Jankowicz has been ridiculed for her singing TikTok videos and other content posted on social media. She also contended in one post the Hunter Biden laptop controversy was nothing more than a "Russian influence op."
Revolver News wrote a powerful story on May 16 revealing Jankowicz's involvement in the Integrity Initiative, "a dark government-funded NGO that appears to have engaged in political meddling and covert influence operations in Western countries under the guise of fighting "disinformation'. Founded in mid-2015 under the auspices of the U.K. government-funded NGO "Institute for Statecraft," the Integrity Initiative boasted a precociously fashionable motto: "Defending Democracy Against Disinformation."
This is not the only organization she has worked for with that kind of focus. Her work with the National Democratic Institute (NDI) was similar in nature. She has described herself as "someone who has made a career in democracy assistance." Benjamin Norton, a Latin American journalist, writes she was essentially "helping with regime change with a CIA cutout."
"At the NDI, Jankowicz oversaw so-called "democracy assistance programs" in Russia in Belarus. In other words, she helped run regime-change operations aimed at overthrowing these independent Eastern European governments. U.S. intelligence cutouts like the NDI frequently use "democracy assistance" as a euphemism to mean regime change."
"Jankowicz's experience is a prime example of how the right-wing Internet apparatus operates, where far-right influencers attempt to identify a target, present a narrative, and then repeat mischaracterizations across social media and websites with the aim of discrediting and attacking anyone who seeks to challenge them."
Biden Administration Focus on Disinformation is Here to Stay
Some speculate the Disinformation Governance Board will either go underground or pop up again once Mayorkas finds a new Director. Either way, as UncoverDC has reported extensively, the Biden administration already has a substantial commitment to building a robust network of activity to combat Mis, Dis, and Malinformation throughout its agencies.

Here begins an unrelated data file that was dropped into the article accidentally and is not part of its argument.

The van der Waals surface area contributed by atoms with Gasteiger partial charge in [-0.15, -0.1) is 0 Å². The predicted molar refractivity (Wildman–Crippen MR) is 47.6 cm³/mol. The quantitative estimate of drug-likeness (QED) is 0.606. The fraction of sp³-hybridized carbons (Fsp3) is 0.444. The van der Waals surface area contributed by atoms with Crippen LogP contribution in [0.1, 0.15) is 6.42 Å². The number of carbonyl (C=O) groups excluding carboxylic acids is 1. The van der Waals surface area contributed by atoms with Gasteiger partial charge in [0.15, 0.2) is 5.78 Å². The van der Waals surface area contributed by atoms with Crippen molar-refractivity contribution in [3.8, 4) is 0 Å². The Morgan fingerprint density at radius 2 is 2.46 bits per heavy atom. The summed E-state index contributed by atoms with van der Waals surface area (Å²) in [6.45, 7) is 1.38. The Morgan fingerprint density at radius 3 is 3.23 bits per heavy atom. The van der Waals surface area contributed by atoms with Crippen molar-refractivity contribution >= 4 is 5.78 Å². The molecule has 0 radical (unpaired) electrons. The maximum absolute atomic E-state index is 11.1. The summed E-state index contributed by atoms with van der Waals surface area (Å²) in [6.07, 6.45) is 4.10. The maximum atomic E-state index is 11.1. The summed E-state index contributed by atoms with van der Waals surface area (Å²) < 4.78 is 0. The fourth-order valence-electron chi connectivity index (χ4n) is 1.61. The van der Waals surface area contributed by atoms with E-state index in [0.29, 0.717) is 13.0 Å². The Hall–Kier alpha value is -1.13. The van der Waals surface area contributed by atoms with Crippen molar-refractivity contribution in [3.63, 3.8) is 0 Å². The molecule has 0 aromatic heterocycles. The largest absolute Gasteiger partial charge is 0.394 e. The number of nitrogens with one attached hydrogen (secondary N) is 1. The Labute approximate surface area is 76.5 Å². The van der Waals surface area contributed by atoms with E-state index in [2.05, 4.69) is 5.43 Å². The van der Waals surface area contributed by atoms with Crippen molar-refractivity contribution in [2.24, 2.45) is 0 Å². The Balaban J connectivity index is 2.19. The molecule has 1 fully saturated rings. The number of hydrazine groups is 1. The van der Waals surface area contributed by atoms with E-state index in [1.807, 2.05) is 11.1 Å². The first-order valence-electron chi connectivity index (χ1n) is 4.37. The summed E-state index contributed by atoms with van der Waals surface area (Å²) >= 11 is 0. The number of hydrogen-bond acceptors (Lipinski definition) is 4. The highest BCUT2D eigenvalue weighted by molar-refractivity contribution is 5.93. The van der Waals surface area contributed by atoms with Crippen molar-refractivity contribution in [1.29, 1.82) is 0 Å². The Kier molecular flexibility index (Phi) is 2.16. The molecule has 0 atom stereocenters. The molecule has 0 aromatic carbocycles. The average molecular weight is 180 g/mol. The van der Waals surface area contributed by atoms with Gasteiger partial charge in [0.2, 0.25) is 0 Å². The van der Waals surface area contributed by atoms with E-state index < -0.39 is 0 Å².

In April, CISA announced its first iteration of its "Secure Tomorrow Toolkit" with elaborate resources and "scenarios workshops" set in 2026 to explore "matrix games" and "four different future scenarios (Life Under a Microscope, A Fragmented World, Deep Disinformation, and A New Wave of Cooperation), and identify a set of strategies that would most effectively mitigate risk across all the scenarios."
The Toolkit is "designed to assist stakeholders across the critical infrastructure community to self-facilitate and conduct strategic foresight activities that will enable them to derive actionable insights about the future, identify emerging risks, and develop risk management strategies that, if taken today, could enhance long-term critical infrastructure security and resilience to implement now." Mitigation of Mis, Dis, and Malinformation is an essential focus of CISA's risk management strategy for the future.
CISA also has future disaster scenarios in the works to protect the 16 critical national infrastructure sectors. Its National Risk Management Center "is working to develop the next iteration of the Toolkit focused on the following topics: (1) synthetic biology; (2) brain computer interface (BCI); (3) mis-, dis-, and malinformation (MDM); and (4) quantum technologies (to include computing, communications, and sensors). The next Toolkit will be available later this year.